Clinical features: Signs begin around 6 to 12 weeks of age, and include failure to thrive and chronic inappetance. Affected animals also demonstrate neutropenia with hypersegmentation, nonregenerative anemia with anisocytosis and poikilocytosis, megaloblastic changes of the bone marrow, decreased serum Cbl concentrations, methylmalonic aciduria, and homocysteinemia. These animals have normal renal function, but low-molecular weight urinary protein excretion (Fyfe et al., 1991).

Pathology: In normal dogs, Cbl is ingested in the diet and binds to intrinsic factor, a glycoprotein made by the gastric mucosa and the pancreatic duct epithelium. The complex of intrinsic factor (IF) and Cbl is absorbed through binding receptors on enterocytes in the distal jejunum and ileum. Signs of intestinal cobalamin malabsorption are due to absence of receptors for the IF-Cbl complex at the brush border (Fyfe et al., 1991).

Affected dogs have one of two demonstrated mutations in the gene coding for amnionless, a protein that complexes with cubilin to ensure apical membrane localization of IF-Cbl receptors in enterocytes. It also regulates endocytic functions. Without functional amnionless, the IF-Cbl receptors do not localize to the brush-border, and dogs cannot absorb cobalamin (Fyfe et al., 2003).

Dogs are born with cobalamin stores, but they are rapidly used up during postnatal growth unless replaced from the diet. This is when signs become apparent (Fyfe et al., 1991).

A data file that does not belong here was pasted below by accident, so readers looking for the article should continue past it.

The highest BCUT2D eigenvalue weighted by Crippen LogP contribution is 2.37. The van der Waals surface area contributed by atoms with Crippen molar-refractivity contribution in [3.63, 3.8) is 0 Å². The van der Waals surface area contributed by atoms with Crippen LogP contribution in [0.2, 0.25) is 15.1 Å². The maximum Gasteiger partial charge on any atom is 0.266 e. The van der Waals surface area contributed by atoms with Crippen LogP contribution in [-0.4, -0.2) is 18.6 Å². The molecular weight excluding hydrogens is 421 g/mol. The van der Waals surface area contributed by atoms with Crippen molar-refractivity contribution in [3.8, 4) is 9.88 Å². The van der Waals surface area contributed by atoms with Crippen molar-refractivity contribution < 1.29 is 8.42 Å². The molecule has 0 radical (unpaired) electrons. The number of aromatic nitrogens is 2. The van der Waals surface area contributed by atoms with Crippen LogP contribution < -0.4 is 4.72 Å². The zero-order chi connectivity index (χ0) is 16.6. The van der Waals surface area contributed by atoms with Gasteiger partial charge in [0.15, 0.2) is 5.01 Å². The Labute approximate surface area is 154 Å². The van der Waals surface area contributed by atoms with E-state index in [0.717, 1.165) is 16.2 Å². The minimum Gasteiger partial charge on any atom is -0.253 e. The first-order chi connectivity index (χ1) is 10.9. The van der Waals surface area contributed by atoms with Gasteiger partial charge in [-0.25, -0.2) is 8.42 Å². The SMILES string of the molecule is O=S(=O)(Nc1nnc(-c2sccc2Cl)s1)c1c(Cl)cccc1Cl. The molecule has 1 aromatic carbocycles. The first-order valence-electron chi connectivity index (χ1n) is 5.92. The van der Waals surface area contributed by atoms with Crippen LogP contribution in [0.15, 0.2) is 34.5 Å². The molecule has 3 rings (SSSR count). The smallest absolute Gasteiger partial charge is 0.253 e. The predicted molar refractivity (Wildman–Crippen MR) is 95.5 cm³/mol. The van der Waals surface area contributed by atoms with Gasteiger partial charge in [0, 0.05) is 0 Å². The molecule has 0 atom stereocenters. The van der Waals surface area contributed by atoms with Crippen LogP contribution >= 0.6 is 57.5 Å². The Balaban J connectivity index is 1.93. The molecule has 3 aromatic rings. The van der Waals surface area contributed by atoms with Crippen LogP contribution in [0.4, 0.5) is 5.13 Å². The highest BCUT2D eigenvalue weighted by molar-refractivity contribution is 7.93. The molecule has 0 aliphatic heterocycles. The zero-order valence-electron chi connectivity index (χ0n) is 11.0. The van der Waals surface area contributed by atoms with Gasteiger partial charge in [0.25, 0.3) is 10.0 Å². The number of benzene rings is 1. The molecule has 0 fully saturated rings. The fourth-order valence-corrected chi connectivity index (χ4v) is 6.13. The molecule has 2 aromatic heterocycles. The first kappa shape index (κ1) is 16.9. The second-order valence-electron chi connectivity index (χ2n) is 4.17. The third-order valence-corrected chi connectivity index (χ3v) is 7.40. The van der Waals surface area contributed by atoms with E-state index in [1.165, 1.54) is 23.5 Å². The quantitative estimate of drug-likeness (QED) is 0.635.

Control: Parents and siblings of affected dogs should be tested. Breeding of affected is not recommended. Carriers should only be bred to tested dogs that are not carriers.

Genetic testing: A DNA test for the disorder is included in the OFA's list at http://www.offa.org/dna_alltest.html, which directs enquiries to PennGen at the University of Pennsylvania (http://research.vet.upenn.edu/Default.aspx?alias=research.vet.upenn.edu/penngen).

Breeds: Australian Shepherd, Giant Schnauzer, Hungarian komondor.

Associated gene:

Symbol Description Species Chr Location OMIA gene details page Other Links
AMN amnion associated transmembrane protein Canis lupus familiaris 8 NC_006590.3 (70800435..70807835) AMN Homologene, Ensembl, NCBI gene

Variants

By default, variants are sorted chronologically by year of publication, to provide a historical perspective.

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Breed(s) Variant Phenotype Gene Allele Type of Variant Reference Sequence Chr. g. or m. c. or n. p. Verbal Description EVA ID Year Published PubMed ID(s) Acknowledgements
Giant Schnauzer Intestinal cobalamin malabsorption, AMN-related AMN deletion, gross (>20) c.1113_1145del 2005 15845892